Thursday, August 19, 2010 | Categories: Episodes
Pt 1: Veterans Double-Standard - The Conservative Government's decision not to renew the contract of Veteran's Ombudsman Pat Stogran has raised a storm of criticism about Ottawa's commitment to Canada's military veterans. We're asking if today's injured veterans are getting the same level of treatment, help and support as the veterans of past wars. (Read More)
Pt 2: Electro-Convulsive Therapy - Electro-Convulsive Therapy is extremely controversial. But it's still in use here in Canada and elsewhere. And now, The Canadian Psychiatric Association has re-stated its view that it's a safe and effective treatment for major depression. (Read More)
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Whole Show Blow-by-Blow
Today's guest host was Mike Finnerty.
It's Thursday, August 19th.
Conservative MPs say they want to hear the opinions of individual Canadians at committee hearings about the decision to cancel the mandatory long-form census.
Currently, If only there were an easier way to find out what Canadians thought about this. You know, like a survey ... or a questionnaire or something.
This is The Current.
Veterans Double-Standard - Colonel Pat Stogran
Many veterans worry that they're losing one of the best advocates they've ever had. Some believe Colonel Pat Stogran's term as their ombudsman and advocate isn't being renewed precisely because he's been so effective in pressing the government to address their needs.
And some see it as a sign that Canada and Canadians don't value veterans the way we used to. Colonel Stogran is himself a 30-year veteran who served in Bosnia and commanded soldiers in Afghanistan. He was in Charlottetown this morning.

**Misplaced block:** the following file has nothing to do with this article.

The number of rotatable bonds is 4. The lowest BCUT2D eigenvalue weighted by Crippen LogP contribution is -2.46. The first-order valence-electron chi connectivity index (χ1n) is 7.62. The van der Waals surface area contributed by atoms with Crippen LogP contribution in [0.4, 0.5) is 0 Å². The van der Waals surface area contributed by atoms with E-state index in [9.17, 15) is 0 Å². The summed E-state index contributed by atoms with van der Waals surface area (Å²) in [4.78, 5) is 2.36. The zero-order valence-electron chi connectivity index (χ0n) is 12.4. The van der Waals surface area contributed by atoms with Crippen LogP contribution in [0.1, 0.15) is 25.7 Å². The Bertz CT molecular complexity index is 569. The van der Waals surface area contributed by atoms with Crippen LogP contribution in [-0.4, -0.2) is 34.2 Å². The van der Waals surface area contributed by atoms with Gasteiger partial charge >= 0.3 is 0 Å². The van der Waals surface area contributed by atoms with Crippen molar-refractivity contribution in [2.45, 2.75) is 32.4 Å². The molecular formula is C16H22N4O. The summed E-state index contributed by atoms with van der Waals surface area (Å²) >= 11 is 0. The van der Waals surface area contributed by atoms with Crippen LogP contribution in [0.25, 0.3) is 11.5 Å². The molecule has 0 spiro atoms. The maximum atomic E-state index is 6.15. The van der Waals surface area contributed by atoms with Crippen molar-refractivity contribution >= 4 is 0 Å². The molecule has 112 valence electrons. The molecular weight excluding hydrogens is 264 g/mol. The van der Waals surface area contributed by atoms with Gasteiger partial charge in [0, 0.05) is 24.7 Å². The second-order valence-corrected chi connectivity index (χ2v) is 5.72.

Veterans Double-Standard - Jean-Pierre Blackburn
Jean-Pierre Blackburn is Canada's Minister of Veterans Affairs. He was in his constituency of Saguenay Quebec, this morning.
We started this segment with a clip of Jack Nicholson, playing a patient in a mental asylum in a scene from One Flew Over The Cuckoo's Nest. In this scene, his character is being forced to undergo Electro-Convulsive therapy, or ECT.
Jack Nicholson won an Oscar for that role. And many psychiatrists say it's a big reason why ECT got such a bad reputation. But despite that, it was administered more than 20-thousand times last year according to the Canadian Institute for Health Information.
Now, for the first time in nearly 20 years, the Canadian Psychiatric Association has updated its position on ECT and says it is a safe and effective treatment for severe mood disorders such as major depression.
But the procedure still has a lot of critics. Sue Clark-Wittenberg is one of them. She underwent Electro-Convulsive Therapy 37 years ago. She was 17. And she had just tried to hang herself. So she was sent to a psychiatric facility and given ECT. Sue Clark-Wittenberg says ECT left her with permanent memory problems. She calls it a form of torture. And so, a couple of years ago, she launched the International Campaign to Ban Electroshock.
But Mary Ellen Villeneuve says that Electro-Convulsive Therapy saved her husband's life. In December of 2003, her husband Andre got pneumonia. And he slid into a major depression. Mary Ellen took Andre to the doctor. They tried medication. But he wasn't getting better. When Andre didn't respond to the medication, Mary Ellen took him to see a specialist in Cornwall, Ontario, about 40 kilometres from their farm. Andre received 14 ECT treatments over the next two months. That was six years ago. And today he's back to himself and feels it's well worth it.
Doctor Murray Enns says that in many cases, ECT is worth it. He's the head of Psychiatry at the University of Manitoba, and the lead author of the Canadian Psychiatric Association's newly updated position paper on ECT. That paper reiterates the association's earlier finding that ECT is a valid treatment and should remain readily available. Doctor Enns was in Winnipeg. Bonnie Burstow is a senior lecture in psychology at the Ontario Institute for Studies in Education at the University of Toronto. She's also the co-founder of the Coalition Against Psychiatric Assault. Bonnie Burstow was in Toronto.
Article of Interest: Electroshock therapy praised by believers, reviled by detractors
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